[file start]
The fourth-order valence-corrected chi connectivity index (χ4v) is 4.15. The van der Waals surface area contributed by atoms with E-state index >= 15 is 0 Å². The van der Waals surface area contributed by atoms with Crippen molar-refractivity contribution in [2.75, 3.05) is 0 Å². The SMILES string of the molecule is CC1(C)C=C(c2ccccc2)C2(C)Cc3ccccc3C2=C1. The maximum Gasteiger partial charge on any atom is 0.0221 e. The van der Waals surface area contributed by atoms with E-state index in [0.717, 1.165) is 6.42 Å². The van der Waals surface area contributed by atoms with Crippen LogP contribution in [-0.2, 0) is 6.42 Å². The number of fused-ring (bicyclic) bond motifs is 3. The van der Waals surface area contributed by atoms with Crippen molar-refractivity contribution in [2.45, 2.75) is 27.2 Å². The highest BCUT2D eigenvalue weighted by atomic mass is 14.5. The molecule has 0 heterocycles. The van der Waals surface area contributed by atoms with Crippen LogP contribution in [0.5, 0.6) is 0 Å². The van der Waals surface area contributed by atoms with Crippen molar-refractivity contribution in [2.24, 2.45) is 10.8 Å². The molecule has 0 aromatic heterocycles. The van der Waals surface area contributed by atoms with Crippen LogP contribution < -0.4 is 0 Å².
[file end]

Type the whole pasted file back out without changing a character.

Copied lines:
The fourth-order valence-corrected chi connectivity index (χ4v) is 4.15. The van der Waals surface area contributed by atoms with E-state index >= 15 is 0 Å². The van der Waals surface area contributed by atoms with Crippen molar-refractivity contribution in [2.75, 3.05) is 0 Å². The SMILES string of the molecule is CC1(C)C=C(c2ccccc2)C2(C)Cc3ccccc3C2=C1. The maximum Gasteiger partial charge on any atom is 0.0221 e. The van der Waals surface area contributed by atoms with E-state index in [0.717, 1.165) is 6.42 Å². The van der Waals surface area contributed by atoms with Crippen LogP contribution in [-0.2, 0) is 6.42 Å². The number of fused-ring (bicyclic) bond motifs is 3. The van der Waals surface area contributed by atoms with Crippen molar-refractivity contribution in [2.45, 2.75) is 27.2 Å². The highest BCUT2D eigenvalue weighted by atomic mass is 14.5. The molecule has 0 heterocycles. The van der Waals surface area contributed by atoms with Crippen LogP contribution in [0.5, 0.6) is 0 Å². The van der Waals surface area contributed by atoms with Crippen molar-refractivity contribution in [2.24, 2.45) is 10.8 Å². The molecule has 0 aromatic heterocycles. The van der Waals surface area contributed by atoms with Crippen LogP contribution < -0.4 is 0 Å².